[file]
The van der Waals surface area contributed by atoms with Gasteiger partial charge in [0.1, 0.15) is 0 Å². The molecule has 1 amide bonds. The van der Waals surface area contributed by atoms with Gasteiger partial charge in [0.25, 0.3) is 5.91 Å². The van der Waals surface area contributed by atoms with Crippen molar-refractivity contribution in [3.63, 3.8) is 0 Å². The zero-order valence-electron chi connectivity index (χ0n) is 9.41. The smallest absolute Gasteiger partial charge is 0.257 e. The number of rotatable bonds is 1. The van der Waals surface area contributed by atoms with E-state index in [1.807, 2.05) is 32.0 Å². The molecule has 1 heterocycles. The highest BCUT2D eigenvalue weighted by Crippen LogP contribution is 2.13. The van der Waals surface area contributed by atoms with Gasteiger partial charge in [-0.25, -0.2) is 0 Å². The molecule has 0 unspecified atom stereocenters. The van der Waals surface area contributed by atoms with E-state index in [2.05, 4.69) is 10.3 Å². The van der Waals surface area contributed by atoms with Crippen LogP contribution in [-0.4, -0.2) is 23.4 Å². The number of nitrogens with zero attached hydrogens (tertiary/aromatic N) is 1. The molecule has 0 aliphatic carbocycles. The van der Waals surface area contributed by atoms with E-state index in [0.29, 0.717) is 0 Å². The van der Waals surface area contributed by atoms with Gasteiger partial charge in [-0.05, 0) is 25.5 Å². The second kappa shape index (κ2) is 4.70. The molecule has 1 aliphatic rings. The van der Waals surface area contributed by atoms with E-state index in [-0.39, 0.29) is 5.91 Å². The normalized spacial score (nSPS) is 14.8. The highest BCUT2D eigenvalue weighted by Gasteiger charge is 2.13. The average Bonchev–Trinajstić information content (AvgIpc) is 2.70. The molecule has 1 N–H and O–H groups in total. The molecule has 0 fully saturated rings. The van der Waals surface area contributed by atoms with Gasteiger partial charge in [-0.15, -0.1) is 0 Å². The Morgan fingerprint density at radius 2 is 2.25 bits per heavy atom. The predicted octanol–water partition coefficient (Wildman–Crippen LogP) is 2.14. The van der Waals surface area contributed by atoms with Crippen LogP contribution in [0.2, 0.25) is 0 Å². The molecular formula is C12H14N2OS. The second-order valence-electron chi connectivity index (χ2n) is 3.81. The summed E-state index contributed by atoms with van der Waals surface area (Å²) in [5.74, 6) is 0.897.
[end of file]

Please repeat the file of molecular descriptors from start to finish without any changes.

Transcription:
The van der Waals surface area contributed by atoms with Gasteiger partial charge in [0.1, 0.15) is 0 Å². The molecule has 1 amide bonds. The van der Waals surface area contributed by atoms with Gasteiger partial charge in [0.25, 0.3) is 5.91 Å². The van der Waals surface area contributed by atoms with Crippen molar-refractivity contribution in [3.63, 3.8) is 0 Å². The zero-order valence-electron chi connectivity index (χ0n) is 9.41. The smallest absolute Gasteiger partial charge is 0.257 e. The number of rotatable bonds is 1. The van der Waals surface area contributed by atoms with E-state index in [1.807, 2.05) is 32.0 Å². The molecule has 1 heterocycles. The highest BCUT2D eigenvalue weighted by Crippen LogP contribution is 2.13. The van der Waals surface area contributed by atoms with Gasteiger partial charge in [-0.25, -0.2) is 0 Å². The molecule has 0 unspecified atom stereocenters. The van der Waals surface area contributed by atoms with E-state index in [2.05, 4.69) is 10.3 Å². The van der Waals surface area contributed by atoms with Crippen LogP contribution in [-0.4, -0.2) is 23.4 Å². The number of nitrogens with zero attached hydrogens (tertiary/aromatic N) is 1. The molecule has 0 aliphatic carbocycles. The van der Waals surface area contributed by atoms with E-state index in [0.29, 0.717) is 0 Å². The van der Waals surface area contributed by atoms with Gasteiger partial charge in [-0.05, 0) is 25.5 Å². The second kappa shape index (κ2) is 4.70. The molecule has 1 aliphatic rings. The van der Waals surface area contributed by atoms with E-state index in [-0.39, 0.29) is 5.91 Å². The normalized spacial score (nSPS) is 14.8. The highest BCUT2D eigenvalue weighted by Gasteiger charge is 2.13. The average Bonchev–Trinajstić information content (AvgIpc) is 2.70. The molecule has 1 N–H and O–H groups in total. The molecule has 0 fully saturated rings. The van der Waals surface area contributed by atoms with Gasteiger partial charge in [-0.15, -0.1) is 0 Å². The Morgan fingerprint density at radius 2 is 2.25 bits per heavy atom. The predicted octanol–water partition coefficient (Wildman–Crippen LogP) is 2.14. The van der Waals surface area contributed by atoms with Crippen LogP contribution in [0.2, 0.25) is 0 Å². The molecular formula is C12H14N2OS. The second-order valence-electron chi connectivity index (χ2n) is 3.81. The summed E-state index contributed by atoms with van der Waals surface area (Å²) in [5.74, 6) is 0.897.